Although he was never deployed overseas, death was unceasing for former Marine Sergeant. Tim Lilley. Currently a human resources management major at Lorain County Community College, Lilley served in the Marines from 2008 until May, 2016.
Besides organizational duties, as an administrative specialist, a major part Lilley’s job included performing funeral services for fallen Marines.
“I would present the flag, sometimes I would shoot the 21-gun salute, pallbearer, flag-folder – I’ve pretty much been in about every position,” said Lilley, a native of Moundsville, WV. who stayed in the Northeast Ohio after leaving the service.
On several occasions, Lilley was also present when a Marine Casualty Assistance Calls Officer (CACO) would notify a family that their loved one was deceased. Officers wouldn’t just inform a family, but were with them throughout the entire funeral process, according to Lilley.
“I’ve assisted with the CACO, doing the paperwork with the families, I’ve played with the deceased’s children. I’ve seen how it hurts the family. I don’t know how to describe it; you see the effect that it has, directly.”
“You go into the deceased’s bedroom, and you’re putting his uniform together,” Lilley said. “It’s a subtle moment.”
Lilley, who estimates that he’s been through over 200 funerals, was most recently stationed in Brookpark, Ohio, and his unit would cover funerals in all of Northeastern Ohio for active duty and veteran servicemembers.
“The two combined, as far as the Marine Corps goes, we were ninth in the nation on funerals,” Lilley said.
The staff consisted of about 20 people, and they would need to call for outside help if there were too many funerals to organize at one time, according to Lilley.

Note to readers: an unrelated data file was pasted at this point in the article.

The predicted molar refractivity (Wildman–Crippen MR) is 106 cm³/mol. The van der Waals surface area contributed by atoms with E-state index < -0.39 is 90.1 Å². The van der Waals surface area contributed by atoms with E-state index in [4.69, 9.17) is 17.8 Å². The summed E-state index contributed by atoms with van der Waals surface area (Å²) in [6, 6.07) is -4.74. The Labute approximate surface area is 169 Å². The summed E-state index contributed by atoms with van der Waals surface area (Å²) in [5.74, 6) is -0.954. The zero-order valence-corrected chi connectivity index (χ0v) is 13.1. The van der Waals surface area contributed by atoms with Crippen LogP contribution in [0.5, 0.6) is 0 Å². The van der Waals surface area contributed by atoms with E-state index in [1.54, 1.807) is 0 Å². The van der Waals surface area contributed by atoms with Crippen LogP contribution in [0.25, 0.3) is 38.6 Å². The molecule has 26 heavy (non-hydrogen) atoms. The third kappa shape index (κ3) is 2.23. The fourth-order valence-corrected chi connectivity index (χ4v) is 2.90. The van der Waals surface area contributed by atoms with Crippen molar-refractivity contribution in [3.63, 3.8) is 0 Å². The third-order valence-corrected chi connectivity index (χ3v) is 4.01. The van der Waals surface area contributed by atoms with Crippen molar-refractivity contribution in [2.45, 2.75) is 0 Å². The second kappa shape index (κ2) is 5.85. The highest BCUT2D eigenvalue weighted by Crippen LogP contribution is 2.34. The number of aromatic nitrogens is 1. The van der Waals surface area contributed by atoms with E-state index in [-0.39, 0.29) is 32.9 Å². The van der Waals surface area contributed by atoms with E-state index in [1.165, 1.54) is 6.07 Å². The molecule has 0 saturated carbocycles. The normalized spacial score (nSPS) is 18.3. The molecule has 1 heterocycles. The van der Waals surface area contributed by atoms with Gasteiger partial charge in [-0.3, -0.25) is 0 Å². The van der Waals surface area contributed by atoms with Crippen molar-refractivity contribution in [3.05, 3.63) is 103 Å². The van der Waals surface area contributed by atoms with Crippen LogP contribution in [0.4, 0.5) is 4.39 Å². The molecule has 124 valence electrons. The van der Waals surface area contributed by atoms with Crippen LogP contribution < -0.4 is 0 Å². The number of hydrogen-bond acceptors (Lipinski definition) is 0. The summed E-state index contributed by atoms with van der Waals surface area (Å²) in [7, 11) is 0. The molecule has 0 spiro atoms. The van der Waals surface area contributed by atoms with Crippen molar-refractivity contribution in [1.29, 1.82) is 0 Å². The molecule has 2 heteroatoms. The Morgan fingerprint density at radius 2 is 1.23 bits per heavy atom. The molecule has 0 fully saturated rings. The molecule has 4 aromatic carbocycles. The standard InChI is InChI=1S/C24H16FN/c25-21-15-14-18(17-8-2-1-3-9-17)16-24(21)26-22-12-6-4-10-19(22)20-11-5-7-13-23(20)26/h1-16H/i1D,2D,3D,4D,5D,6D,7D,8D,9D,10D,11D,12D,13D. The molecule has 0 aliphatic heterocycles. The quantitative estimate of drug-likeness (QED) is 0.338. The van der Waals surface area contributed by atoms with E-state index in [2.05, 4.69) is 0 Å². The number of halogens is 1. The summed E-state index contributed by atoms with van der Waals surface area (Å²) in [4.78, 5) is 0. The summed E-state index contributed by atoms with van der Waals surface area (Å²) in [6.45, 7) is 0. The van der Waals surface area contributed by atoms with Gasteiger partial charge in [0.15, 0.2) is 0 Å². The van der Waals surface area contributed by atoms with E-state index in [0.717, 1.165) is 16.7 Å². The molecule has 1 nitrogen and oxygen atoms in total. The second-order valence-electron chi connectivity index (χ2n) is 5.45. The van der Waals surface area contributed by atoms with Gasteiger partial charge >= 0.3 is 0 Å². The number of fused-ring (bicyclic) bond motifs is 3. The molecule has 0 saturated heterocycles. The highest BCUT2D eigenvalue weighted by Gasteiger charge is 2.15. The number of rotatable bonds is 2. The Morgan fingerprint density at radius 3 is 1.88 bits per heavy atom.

For Lilley, there are several moments from his experience that stand out. One such moment were the cries of a toddler looking for her deceased father.
“We were in Brecksville and we ended up going to Rittman [Western Reserve] National Cemetery,” Lilley said. “We put the casket up, carried him in, did the 21-gun salute, played taps. Then everything was quiet except for a little girl screaming for her daddy. [She] didn’t understand. I had to listen to that for at least half-an-hour, probably longer. You can’t move, you can’t shed a tear. You just have to act like nothing’s going on. That was tough.”
The oldest casualty that Lilley ever did a funeral for was Cpl. Clarence Huff.
Many Marines consider CACO or funeral duty to be one of the toughest in the Corps. Other than getting shot at, Lilley would agree.
“You’re just dealing with death over and over and over again – in some of our cases, for years. I did funerals for about seven years. You do you get tough to it. You kind of grow somewhat immune to it. But not completely. It just makes you depressed. I’ve done funerals I’ll never forget,” he said.
One such funeral was for Corporal Clarence Huff, a Korean War veteran whose remains were identified in 2012, 62-years after he was killed in action.
“They had just identified his body, and he was finally able to come home,” Lilley said.
Since leaving the Marines, Lilley said his service has impacted his civilian life.
“Definitely look at war a lot different now,” he said. “You kind of know the reality of what happens, at least the outcome of war anyway, and what it produces. It’s something people might see in a headline or appear on the news or something. But when you’re actually seeing the families, talking to the families, going to funerals, it kind of hits home a little more.”